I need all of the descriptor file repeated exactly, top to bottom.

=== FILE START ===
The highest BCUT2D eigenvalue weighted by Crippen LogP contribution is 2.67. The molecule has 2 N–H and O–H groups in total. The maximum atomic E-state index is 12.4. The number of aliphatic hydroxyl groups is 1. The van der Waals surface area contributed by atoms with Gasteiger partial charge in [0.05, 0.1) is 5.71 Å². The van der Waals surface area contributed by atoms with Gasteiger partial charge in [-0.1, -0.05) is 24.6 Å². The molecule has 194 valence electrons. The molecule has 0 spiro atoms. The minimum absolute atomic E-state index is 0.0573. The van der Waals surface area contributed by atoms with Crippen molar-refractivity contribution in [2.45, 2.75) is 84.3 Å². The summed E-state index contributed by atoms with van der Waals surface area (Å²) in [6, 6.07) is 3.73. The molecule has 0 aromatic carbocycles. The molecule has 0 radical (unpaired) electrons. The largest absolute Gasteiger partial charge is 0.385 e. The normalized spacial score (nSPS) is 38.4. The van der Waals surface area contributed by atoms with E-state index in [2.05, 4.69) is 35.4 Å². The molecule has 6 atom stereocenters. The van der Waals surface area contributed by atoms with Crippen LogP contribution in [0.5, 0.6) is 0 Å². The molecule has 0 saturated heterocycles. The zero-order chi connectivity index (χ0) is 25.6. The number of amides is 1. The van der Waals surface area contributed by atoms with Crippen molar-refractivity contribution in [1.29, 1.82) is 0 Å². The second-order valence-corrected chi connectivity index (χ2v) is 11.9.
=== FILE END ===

The highest BCUT2D eigenvalue weighted by Crippen LogP contribution is 2.67. The molecule has 2 N–H and O–H groups in total. The maximum atomic E-state index is 12.4. The number of aliphatic hydroxyl groups is 1. The van der Waals surface area contributed by atoms with Gasteiger partial charge in [0.05, 0.1) is 5.71 Å². The van der Waals surface area contributed by atoms with Gasteiger partial charge in [-0.1, -0.05) is 24.6 Å². The molecule has 194 valence electrons. The molecule has 0 spiro atoms. The minimum absolute atomic E-state index is 0.0573. The van der Waals surface area contributed by atoms with Crippen molar-refractivity contribution in [2.45, 2.75) is 84.3 Å². The summed E-state index contributed by atoms with van der Waals surface area (Å²) in [6, 6.07) is 3.73. The molecule has 0 aromatic carbocycles. The molecule has 0 radical (unpaired) electrons. The largest absolute Gasteiger partial charge is 0.385 e. The normalized spacial score (nSPS) is 38.4. The van der Waals surface area contributed by atoms with E-state index in [2.05, 4.69) is 35.4 Å². The molecule has 6 atom stereocenters. The van der Waals surface area contributed by atoms with Crippen LogP contribution in [0.5, 0.6) is 0 Å². The molecule has 0 saturated heterocycles. The zero-order chi connectivity index (χ0) is 25.6. The number of amides is 1. The van der Waals surface area contributed by atoms with Crippen molar-refractivity contribution in [1.29, 1.82) is 0 Å². The second-order valence-corrected chi connectivity index (χ2v) is 11.9.